This page shows a brief summary of what interesting things we can see in the sky this month.
A more detailed version of the 'What's Up' this month is available as a downloadable PDF document right at the bottom of this page.
September brings about the start of Autumn, arguably the best time for observing, with dark skies by nine and weather that keeps you warm enough for hours of viewing. Highlights for this month include Pleiades and Orion emerging.
Remember to never look at the sun with a telescope, at worst you might blind yourself, at best you’ll melt your telescope! If you are interested in Solar viewing, speak to our members, we have special equipment to help you! If you do not have a solar scope, watch using Solar and Heliospheric Observatory (SOHO) or SDO.
The phases of the Moon are as follows:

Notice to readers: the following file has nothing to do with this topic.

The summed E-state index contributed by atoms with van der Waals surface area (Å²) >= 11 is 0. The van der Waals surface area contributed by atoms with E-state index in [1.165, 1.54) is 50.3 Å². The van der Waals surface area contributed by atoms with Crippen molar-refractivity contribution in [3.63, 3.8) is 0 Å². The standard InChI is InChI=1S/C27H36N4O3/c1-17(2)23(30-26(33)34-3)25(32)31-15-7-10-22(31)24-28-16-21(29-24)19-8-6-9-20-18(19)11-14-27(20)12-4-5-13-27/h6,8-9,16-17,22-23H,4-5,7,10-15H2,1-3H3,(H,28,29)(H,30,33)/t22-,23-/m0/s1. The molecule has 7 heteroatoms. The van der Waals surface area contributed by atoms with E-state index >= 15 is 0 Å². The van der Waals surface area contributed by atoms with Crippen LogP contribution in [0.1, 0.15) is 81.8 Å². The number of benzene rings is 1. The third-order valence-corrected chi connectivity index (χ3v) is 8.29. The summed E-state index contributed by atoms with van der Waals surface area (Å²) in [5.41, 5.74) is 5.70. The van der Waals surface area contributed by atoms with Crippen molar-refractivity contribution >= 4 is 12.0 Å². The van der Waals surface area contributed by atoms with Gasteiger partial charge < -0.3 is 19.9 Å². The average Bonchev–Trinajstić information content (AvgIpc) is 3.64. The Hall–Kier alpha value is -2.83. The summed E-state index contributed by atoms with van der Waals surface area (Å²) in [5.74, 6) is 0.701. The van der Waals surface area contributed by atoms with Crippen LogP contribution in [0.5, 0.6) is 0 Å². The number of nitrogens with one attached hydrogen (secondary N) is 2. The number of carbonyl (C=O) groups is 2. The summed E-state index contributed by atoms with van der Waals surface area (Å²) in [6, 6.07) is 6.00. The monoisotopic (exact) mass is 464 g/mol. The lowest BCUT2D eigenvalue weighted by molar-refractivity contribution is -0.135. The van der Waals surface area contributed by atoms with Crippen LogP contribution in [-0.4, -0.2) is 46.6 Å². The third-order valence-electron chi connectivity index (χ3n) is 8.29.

Darkest skies due to lack of moonlight are during the week of 12th to 18th September.
Apogee on the 12th at 226,485 miles, Perigee on 28th at 251,379 miles
Tricky viewing, but best on the 22nd of September at 5:45 am low in the East.
Venus, getting higher each morning, best on the 30th of September, 25 degrees high in the East.
Mars is too close to the Sun for observation this month.
Jupiter, rising about 10:00 pm and then visible all night. Can reach height of 52 degrees.
Saturn was recently at opposition, is also visible all night in Capricorn.
Uranus is almost at opposition in Aries, so is visible all night and visible in binoculars with a magnitude of 5.9.
Neptune is at opposition on September 19th, visible all night at magnitude 7.8.
Newly discovered comet, Nishimura, is becoming increasingly bright as it heads from Leo
across to Virgo throughout the month.
The Alpha Aurigids peak on the 1st, the Piscids peak on the 8th and again on the 21st, and the
Delta Auririds peak on the 29th of September.
In the South you will find;
In the North, circumpolar objects include:
The next episode of The Sky at Night will air on BBC Four on Monday 11 September 2023 at 9.30pm and will get a behind-the-scenes look at the Very Large Telescope. Here are all the past episodes that are available to watch, in case you missed any: BBC4 The Sky At Night
Clear Skies !